Forget May '68 - Paris was a picnic compared with campus carnage in the Eternal City. For confirmation, spend two hours on the south coast watching digitised film footage of Italian riot police beating up anyone who gets in their way, including a blood-splattered professor pleading with his scornful students to go home. The impact on the viewer is that much greater given the calming white space in which these blown-up newsreels are screened.
A university art gallery is the obvious location in which to stage Campus , a multi-media exhibition exploring "the unique environment of university campuses, looking at their recent past and ideas surrounding their future". Predictably, the "recent past" is 1968, an iconic year even for today's tyro artist.
Away from "the project room", Christian Philipp Muller's silk-screen prints offer a calming influence. The Swiss have a different understanding of what constitutes "dramatic", which is hardly the term to describe uniform, neatly framed plans of famous universities, each chosen according to a rationale articulated in essay-length labels. These accounts of how university architecture has evolved in Europe and North America over the past 150 years are of more interest than the prints themselves, on each of which is superimposed in red the footprint of Luneberg University, the project's eventual home.
Far more impressive are the digitally manipulated "New Brutalist" architectural landscapes of Canadian photographer Nancy Davenport. Shots of anonymous buildings in anonymous universities are bleak, stark and cruelly ironic: Performing Arts Centre personifies Philistinism; The Library constitutes a wasteland strewn with antiwar literature (for Vietnam, read Iraq); and Media Technology seems frozen in 1972, looking like the last place on earth that a digital hotshot would boast of as her alma mater.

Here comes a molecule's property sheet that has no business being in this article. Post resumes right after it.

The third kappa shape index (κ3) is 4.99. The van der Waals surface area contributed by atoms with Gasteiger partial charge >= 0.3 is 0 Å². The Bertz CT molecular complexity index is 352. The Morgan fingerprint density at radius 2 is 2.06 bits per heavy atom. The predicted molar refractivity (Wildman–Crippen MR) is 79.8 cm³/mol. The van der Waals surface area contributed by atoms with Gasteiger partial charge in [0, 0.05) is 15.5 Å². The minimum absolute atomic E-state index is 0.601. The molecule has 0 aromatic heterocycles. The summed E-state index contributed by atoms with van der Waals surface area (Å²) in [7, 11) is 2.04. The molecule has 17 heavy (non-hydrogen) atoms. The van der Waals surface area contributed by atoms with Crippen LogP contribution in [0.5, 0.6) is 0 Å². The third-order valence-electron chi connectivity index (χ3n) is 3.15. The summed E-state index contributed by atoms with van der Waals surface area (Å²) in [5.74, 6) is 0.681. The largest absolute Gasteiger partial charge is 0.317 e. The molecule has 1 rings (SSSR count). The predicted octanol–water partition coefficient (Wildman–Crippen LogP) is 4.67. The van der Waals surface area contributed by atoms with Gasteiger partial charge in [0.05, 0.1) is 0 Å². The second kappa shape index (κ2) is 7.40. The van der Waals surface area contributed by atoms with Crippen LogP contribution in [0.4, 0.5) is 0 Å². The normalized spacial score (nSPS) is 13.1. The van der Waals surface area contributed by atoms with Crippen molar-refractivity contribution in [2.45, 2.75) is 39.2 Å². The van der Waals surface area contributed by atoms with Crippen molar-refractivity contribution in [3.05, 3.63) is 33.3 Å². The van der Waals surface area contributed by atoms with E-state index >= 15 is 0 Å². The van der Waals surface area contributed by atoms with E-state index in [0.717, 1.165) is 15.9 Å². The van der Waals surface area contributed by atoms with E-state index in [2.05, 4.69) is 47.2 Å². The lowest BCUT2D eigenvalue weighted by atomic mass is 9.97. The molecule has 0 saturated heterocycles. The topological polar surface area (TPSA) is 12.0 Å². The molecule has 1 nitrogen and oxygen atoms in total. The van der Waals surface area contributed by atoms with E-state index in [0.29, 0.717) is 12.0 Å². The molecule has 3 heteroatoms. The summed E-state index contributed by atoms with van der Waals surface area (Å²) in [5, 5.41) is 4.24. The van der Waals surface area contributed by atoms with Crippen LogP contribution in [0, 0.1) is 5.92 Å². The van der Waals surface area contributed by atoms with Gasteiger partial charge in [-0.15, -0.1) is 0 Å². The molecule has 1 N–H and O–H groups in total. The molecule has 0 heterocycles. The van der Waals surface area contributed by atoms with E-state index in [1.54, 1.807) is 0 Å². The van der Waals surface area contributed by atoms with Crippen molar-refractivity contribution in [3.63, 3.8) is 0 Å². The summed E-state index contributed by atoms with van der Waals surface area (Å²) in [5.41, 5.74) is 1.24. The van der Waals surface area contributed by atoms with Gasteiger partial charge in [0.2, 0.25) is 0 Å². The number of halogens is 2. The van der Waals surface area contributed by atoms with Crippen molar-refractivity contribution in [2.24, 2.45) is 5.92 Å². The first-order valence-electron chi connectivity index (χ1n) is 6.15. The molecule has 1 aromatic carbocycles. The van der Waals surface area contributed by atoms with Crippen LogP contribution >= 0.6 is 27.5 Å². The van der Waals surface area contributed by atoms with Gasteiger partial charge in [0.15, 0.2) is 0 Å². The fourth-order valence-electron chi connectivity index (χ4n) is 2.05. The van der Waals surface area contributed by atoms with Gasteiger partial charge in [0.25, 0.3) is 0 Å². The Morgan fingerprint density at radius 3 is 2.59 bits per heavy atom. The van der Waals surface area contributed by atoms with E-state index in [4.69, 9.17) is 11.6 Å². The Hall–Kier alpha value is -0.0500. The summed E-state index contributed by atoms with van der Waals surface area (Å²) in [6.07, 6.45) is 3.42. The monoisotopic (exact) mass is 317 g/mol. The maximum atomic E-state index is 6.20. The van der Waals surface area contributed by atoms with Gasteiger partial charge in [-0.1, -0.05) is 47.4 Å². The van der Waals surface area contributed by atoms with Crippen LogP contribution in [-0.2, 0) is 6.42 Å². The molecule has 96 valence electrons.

Complementing the photographs is a TV "film" (actually a long panning shot based on multiple stills loaded on a DVD). A ceaseless succession of stalled and smashed vehicles is seen gridlocked in a nightmare search for the Weekend Campus - a small-town Midwest college that is as uninviting as it is unreachable.
Ms Davenport is fascinated by the new universities of the 1960s and 1970s; but hers seems a uniquely North American perspective. The University of Southern California and Kent State have little in common with Essex and Sussex, let alone my memory of the "other" Kent, where a six-week sit-in was over cuts in catering, not war in Vietnam.
In a filmed interview to accompany Campus, the Danish couple who constitute the Copenhagen Free University solemnly explain the "self-institutionalism"
of their flat as an alternative academy. The giant public address system, "quietly propagandising" their friends' belief in a university free of the free market, is fanfared as a major artistic statement. The reality is disappointing, with twin multispeaker systems looking and sounding like another legacy of '68 (provenance: Hawkwind's roadies).
The exhibition has strong echoes of the counter-culture and the "greening of America" alternative curriculum that flowered so briefly more than three decades ago; and yet this is no ageing hippy nostalgia trip.
Counterbalancing the artists' fascination with the birth pangs of the contemporary campus is a technology and an agenda rooted in today's universities, on both sides of the Atlantic.
Adrian Smith is a senior lecturer in history at Southampton University.